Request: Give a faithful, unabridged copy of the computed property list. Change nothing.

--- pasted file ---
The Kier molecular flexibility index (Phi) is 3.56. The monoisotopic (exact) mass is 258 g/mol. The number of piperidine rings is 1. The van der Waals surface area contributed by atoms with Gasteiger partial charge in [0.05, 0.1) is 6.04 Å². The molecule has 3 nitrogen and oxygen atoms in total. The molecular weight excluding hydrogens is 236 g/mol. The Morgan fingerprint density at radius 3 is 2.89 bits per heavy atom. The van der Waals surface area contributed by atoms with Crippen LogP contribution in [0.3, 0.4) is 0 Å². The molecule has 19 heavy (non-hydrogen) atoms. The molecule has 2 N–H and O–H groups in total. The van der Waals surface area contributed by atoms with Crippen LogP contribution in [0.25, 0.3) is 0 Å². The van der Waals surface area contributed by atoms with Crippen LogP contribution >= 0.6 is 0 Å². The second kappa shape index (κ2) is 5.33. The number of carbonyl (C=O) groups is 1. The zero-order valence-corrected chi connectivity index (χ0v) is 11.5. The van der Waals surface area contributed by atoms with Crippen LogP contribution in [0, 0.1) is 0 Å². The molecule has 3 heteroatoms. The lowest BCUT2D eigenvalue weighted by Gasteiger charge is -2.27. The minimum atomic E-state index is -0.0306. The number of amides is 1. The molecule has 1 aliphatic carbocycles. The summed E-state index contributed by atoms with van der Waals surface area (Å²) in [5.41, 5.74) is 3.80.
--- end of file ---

The Kier molecular flexibility index (Phi) is 3.56. The monoisotopic (exact) mass is 258 g/mol. The number of piperidine rings is 1. The van der Waals surface area contributed by atoms with Gasteiger partial charge in [0.05, 0.1) is 6.04 Å². The molecule has 3 nitrogen and oxygen atoms in total. The molecular weight excluding hydrogens is 236 g/mol. The Morgan fingerprint density at radius 3 is 2.89 bits per heavy atom. The van der Waals surface area contributed by atoms with Crippen LogP contribution in [0.3, 0.4) is 0 Å². The molecule has 19 heavy (non-hydrogen) atoms. The molecule has 2 N–H and O–H groups in total. The van der Waals surface area contributed by atoms with Crippen LogP contribution in [0.25, 0.3) is 0 Å². The van der Waals surface area contributed by atoms with Crippen LogP contribution >= 0.6 is 0 Å². The second kappa shape index (κ2) is 5.33. The number of carbonyl (C=O) groups is 1. The zero-order valence-corrected chi connectivity index (χ0v) is 11.5. The van der Waals surface area contributed by atoms with Crippen LogP contribution in [0, 0.1) is 0 Å². The molecule has 3 heteroatoms. The lowest BCUT2D eigenvalue weighted by Gasteiger charge is -2.27. The minimum atomic E-state index is -0.0306. The number of amides is 1. The molecule has 1 aliphatic carbocycles. The summed E-state index contributed by atoms with van der Waals surface area (Å²) in [5.41, 5.74) is 3.80.